Medium Access Control and Quality-of-Service Routing for Mobile Ad Hoc Networks
Doctoral Dissertation, Number: CSHCN PhD 2002-1, Year: 2002, Advisor: John S. Baras
A mobile ad hoc network is an autonomous system consisting solely of mobile terminals connected with wireless links. This type of network has received considerable interest in recent years due to its capability to be deployed quickly without any fixed infrastructure. Nodes self-organize and re-configure as they join, move, or leave the network. How to design distributed protocols capable of handling the dynamic nature of these networks is an interesting but difficult topic.
When TDMA is used, distributed protocols are needed to generate transmission schedules. An important issue is how to produce a schedule quickly. This is critical when the network is large or the network changes frequently. Here we develop two fully distributed protocols for generating or updating TDMA schedules. Contention is incorporated into the scheduling protocols for them to work independently of the network size. The schedule can be generated at multiple parts of the network simultaneously. In the Five-Phase Reservation Protocol (FPRP), a broadcast schedule is produced when nodes contend among themselves using a new five-phase message exchange mechanism. In the Evolutionary-TDMA scheduling protocol (E-TDMA), schedules are updated when nodes contend to reserve transmission slots of different types (unicast, multicast, broadcast). Both are scalable protocols suitable for large or dynamic networks.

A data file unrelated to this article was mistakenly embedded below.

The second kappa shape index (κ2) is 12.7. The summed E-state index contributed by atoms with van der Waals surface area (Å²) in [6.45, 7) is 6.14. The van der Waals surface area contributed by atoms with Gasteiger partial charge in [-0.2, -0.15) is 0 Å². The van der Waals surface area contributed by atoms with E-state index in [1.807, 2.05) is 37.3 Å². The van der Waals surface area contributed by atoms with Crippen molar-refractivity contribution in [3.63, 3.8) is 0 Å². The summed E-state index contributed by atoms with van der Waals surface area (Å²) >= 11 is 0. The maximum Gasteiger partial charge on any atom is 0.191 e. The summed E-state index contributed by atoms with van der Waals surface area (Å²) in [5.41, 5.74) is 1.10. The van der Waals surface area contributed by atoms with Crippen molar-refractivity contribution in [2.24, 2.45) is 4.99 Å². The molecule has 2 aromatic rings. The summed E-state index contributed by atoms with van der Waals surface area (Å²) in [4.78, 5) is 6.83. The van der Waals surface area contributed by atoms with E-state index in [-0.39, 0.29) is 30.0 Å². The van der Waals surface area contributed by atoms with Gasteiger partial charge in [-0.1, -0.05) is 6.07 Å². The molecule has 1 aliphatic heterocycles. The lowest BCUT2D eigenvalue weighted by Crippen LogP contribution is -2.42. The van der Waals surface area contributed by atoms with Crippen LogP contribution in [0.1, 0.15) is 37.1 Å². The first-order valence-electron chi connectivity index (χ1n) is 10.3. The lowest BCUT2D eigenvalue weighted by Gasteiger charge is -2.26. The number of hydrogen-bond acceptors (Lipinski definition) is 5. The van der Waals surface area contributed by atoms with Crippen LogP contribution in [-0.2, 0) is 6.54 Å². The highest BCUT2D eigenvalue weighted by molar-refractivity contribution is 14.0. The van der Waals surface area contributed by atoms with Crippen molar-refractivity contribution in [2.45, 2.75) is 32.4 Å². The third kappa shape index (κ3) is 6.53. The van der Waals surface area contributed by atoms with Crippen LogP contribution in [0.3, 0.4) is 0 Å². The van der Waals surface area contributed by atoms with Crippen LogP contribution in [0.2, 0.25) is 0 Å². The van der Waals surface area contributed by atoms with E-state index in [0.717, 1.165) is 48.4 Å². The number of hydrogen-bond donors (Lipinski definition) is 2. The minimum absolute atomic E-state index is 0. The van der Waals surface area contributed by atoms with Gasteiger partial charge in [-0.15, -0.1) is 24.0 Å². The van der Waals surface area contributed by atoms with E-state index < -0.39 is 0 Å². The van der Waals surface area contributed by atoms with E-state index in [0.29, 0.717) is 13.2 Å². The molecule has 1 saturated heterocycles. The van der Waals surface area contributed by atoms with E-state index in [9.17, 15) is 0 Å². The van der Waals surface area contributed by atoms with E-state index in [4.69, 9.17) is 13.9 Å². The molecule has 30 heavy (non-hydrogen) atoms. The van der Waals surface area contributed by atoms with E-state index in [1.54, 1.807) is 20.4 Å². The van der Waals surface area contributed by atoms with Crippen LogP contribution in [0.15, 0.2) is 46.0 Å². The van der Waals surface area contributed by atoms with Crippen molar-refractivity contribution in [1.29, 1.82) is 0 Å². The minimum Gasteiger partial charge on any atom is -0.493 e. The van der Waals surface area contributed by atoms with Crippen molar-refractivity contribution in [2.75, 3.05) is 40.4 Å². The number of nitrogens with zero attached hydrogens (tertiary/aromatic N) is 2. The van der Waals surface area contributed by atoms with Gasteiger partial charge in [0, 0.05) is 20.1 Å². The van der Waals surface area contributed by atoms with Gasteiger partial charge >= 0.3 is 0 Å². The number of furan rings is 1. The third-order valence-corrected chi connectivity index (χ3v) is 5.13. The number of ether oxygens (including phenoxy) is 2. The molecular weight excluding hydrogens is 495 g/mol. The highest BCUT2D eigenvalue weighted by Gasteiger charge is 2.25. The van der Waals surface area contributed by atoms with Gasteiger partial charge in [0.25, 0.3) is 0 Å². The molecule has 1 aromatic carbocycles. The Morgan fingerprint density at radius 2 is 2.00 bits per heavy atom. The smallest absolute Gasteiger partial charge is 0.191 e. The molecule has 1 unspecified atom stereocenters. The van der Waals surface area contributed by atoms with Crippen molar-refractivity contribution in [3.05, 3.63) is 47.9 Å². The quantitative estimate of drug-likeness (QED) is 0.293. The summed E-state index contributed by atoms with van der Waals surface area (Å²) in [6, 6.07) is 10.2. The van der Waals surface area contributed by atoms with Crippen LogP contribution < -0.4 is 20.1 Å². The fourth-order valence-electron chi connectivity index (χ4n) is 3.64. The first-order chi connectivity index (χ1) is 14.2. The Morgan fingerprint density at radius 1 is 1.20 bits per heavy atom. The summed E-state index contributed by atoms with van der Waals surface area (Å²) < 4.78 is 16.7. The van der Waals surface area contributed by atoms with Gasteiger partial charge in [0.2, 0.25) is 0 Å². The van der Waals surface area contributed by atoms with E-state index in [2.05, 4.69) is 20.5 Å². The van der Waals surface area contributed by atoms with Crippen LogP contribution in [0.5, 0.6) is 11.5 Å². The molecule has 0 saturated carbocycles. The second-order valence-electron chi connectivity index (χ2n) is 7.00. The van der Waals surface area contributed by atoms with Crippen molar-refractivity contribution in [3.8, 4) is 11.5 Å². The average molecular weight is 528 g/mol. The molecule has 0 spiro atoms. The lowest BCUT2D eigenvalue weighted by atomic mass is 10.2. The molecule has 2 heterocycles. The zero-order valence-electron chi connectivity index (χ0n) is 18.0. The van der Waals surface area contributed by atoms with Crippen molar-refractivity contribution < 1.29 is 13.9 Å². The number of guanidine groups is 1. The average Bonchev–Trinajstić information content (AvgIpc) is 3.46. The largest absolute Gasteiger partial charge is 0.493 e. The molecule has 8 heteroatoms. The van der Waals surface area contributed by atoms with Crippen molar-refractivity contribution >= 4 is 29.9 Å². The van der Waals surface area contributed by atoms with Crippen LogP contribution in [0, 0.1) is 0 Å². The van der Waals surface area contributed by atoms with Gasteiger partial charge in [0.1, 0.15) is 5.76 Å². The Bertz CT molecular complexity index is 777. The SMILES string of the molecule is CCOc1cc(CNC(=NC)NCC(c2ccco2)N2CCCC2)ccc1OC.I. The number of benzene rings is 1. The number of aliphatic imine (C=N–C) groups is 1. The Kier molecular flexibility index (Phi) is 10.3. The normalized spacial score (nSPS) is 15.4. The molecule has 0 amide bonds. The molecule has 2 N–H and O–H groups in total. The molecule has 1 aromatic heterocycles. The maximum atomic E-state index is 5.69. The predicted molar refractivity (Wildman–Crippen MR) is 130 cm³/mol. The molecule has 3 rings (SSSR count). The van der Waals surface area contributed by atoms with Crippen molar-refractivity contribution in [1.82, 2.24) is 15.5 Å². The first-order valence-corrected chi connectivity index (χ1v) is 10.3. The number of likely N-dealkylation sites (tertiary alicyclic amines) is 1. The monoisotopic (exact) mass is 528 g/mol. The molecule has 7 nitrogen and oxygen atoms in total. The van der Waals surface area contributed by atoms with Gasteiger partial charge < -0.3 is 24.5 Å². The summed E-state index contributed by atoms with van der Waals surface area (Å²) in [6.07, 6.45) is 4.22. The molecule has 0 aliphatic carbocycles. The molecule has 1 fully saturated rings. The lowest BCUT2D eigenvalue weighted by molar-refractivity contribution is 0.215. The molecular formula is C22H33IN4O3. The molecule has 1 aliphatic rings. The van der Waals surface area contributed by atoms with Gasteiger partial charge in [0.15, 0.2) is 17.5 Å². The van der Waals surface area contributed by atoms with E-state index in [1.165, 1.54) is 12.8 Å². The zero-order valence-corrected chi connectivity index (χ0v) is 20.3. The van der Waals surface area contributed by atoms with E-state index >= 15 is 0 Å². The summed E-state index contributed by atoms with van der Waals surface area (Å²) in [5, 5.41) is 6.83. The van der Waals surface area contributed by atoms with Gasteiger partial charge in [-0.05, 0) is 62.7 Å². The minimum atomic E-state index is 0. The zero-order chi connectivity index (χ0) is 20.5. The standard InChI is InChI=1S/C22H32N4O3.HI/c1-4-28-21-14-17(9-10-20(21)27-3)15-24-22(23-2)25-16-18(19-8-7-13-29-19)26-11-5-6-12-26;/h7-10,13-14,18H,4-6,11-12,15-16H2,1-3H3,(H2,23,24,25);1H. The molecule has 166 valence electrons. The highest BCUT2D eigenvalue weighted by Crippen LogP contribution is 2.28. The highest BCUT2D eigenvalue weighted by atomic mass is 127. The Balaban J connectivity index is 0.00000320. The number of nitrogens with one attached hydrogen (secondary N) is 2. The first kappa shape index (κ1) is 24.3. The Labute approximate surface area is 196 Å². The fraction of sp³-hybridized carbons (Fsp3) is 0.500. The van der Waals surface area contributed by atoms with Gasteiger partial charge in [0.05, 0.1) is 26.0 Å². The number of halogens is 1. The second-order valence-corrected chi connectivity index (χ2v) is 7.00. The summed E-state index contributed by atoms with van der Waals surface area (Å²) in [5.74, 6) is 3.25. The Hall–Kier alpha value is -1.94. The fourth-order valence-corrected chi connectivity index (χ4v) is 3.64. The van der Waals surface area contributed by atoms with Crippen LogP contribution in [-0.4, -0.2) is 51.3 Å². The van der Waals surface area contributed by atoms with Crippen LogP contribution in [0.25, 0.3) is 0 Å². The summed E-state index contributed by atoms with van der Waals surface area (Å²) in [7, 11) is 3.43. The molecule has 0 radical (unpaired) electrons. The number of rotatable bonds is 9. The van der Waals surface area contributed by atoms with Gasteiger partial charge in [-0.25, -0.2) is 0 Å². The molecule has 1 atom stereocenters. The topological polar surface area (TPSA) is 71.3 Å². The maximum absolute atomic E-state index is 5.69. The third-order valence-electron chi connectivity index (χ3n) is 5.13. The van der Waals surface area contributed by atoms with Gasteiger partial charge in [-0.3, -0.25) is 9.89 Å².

Another issue related to medium access control is transmission power control. Our contribution to power control is to develop a channel probing scheme for networks applying power control, which allows a node to probe a channel and estimate the channel condition. It can be used for dynamic channel allocation in a TDMA or FDMA system, or admission control in a DS/CDMA system. It is a fully distributed scheme which requires little communication overhead. Multiple links can probe a channel simultaneously and each makes individual yet correct decisions.
The last topic is Quality-of-Service routing. An efficient distributed scheme is developed to calculate the end-to-end bandwidth of a route. By incorporating this scheme with the AODV protocol, we developed an on-demand QoS routing protocol which can support CBR sessions by establishing QoS routes with reserved bandwidth. It repairs a route when it breaks.Load balancing and route redundancy are also achieved. It is applicable for small networks or short routes under relatively low mobility.